It has been a few months since I shared some of the bird photos I took while on a six week overseas holiday a year ago. I’ve already shown the bird photos I took in Ethiopia when we were visiting our daughter. To see these photos, go to the Archives of this site and scroll down the page until you get to the posts about Ethiopia.
After our stay in Ethiopia we flew to Morocco via Cairo for a two week tour of the country. This was primarily a cultural tour, so the opportunities for serious birding were very limited. I took every opportunity to get a few bird photos along the way, as time and circumstances allowed.
On our first morning in Casablanca we visited the enormous and beautiful Hassan II Mosque, shown in the photo above. You can see more photos of this wonderful building on my other site, Trevor’s Travels.
While we were waiting outside for our guided tour of the mosque, I noticed a few bird species flying around, or perching as in the photos below. I managed to identify Cattle Egret, Rock Dove (many around the mosque), Common Starling, Common Blackbird and what I think is Yellow-legged Gull. I don’t have a bird guide to the birds of Morocco, so I’ve had to rely on online resources. If any more experienced birder can identify these birds correctly, please let me know in the comments.
I apologise for the poor quality of the photos.
Every now and then I see a gull with part of a leg missing. The birds with this disability were probably attached by a fish or shark at some stage. Despite not being totally intact, they seem to manage quite well.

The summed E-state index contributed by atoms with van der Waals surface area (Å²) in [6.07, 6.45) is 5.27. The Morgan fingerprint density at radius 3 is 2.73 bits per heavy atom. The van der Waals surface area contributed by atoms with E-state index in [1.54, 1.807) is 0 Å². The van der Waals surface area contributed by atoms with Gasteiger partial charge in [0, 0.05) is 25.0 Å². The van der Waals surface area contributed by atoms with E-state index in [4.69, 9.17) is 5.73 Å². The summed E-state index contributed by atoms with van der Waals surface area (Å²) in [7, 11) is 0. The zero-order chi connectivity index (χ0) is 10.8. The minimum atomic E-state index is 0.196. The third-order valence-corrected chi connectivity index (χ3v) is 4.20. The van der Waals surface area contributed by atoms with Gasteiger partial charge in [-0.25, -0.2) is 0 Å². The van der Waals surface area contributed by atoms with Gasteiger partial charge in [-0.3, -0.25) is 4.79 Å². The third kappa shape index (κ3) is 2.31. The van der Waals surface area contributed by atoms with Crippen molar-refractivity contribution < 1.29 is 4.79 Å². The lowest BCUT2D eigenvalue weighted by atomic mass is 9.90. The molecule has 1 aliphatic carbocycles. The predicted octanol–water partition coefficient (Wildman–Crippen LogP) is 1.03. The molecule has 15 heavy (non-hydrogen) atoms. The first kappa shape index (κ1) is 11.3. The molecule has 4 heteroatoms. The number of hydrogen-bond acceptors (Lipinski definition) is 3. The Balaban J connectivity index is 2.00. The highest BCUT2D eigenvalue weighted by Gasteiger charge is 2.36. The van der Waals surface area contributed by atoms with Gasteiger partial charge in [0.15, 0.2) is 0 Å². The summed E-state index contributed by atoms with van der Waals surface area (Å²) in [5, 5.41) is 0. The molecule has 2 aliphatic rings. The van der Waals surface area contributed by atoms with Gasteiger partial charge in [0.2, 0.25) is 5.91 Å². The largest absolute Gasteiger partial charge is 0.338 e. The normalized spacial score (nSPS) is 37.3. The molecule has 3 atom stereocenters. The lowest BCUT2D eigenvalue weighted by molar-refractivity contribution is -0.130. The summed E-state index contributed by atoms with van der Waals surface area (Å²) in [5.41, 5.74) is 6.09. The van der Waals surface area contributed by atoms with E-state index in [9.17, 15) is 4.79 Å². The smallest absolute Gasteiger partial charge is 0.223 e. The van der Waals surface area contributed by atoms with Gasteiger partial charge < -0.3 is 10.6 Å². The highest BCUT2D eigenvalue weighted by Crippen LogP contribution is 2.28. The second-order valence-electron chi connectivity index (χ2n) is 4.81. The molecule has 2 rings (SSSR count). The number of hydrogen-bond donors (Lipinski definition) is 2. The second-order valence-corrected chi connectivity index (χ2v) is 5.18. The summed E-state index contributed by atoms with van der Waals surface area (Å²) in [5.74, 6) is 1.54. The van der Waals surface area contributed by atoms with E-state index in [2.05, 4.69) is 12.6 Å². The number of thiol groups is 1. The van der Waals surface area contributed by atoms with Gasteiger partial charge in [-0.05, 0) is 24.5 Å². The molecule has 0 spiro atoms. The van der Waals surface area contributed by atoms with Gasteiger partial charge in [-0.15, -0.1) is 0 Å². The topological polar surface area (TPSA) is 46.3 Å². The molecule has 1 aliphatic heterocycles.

On a recent visit to the south coast of South Australia – Horseshoe Bay near Victor Harbor, we saw the gull featured above with only one leg. again, it seemed to be in top notch health and coping really well.
I know that Silver gulls are very common throughout Australia, but I must admit that I always enjoy taking photos of them. Generally, they are not at all afraid of humans (except for those over-active little versions who insist on chasing them), so they are usually very easy photographic subjects to practice on. On my recent visit to the local Sturt Reserve I managed several acceptable shots of some of the gulls, as shown here on this post today.
Silver Gulls, despite often acting as garbage disposal units on beaches, river banks and picnic areas, are quite beautiful birds in my view. They have such clean lines and pure colours. I usually forget their scavenging habits and concentrate on the positive aspects of their appearance.
As regular readers of this site would know, I live in the rural city of Murray Bridge in South Australia. Our city straddles Australia’s largest waterway, the Murray River. Last week I took an hour out of my busy schedule to take a few photos of birds at Sturt Reserve, named after the early explorer, Charles Sturt who sailed past this spot in 1830.
One of the birds I photographed on the small jetty in the reserve was a Crested Tern. This part of the river is probably about 100km upstream from the river mouth (I’m guessing) but we have several bird species more common along the coast venture upstream this far, including the Crested Terns and the Caspian Terns.
A few weeks ago went had a family get together. Our son and family were over here for our grandson’s 3rd birthday, and my wife’s sister and niece and her family came down from the mid north of the state. we had a barbecue lunch at home and in the afternoon we went to Sturt Reserve so the children could play on the excellent playground there.
This reserve is popular with locals and visitors. It has plenty of lawn areas for picnics along the banks of the Murray River. After the children had played for a while we all went for a short stroll along the river bank. I had my camera ready – but more for people shots. I wasn’t really taking all that much notice of the birds. I still managed a few good shots as shown here. The Whiskered Terns (see photo below) was a challenged as they constantly flew over the water. I must practise more at photographing birds in flight.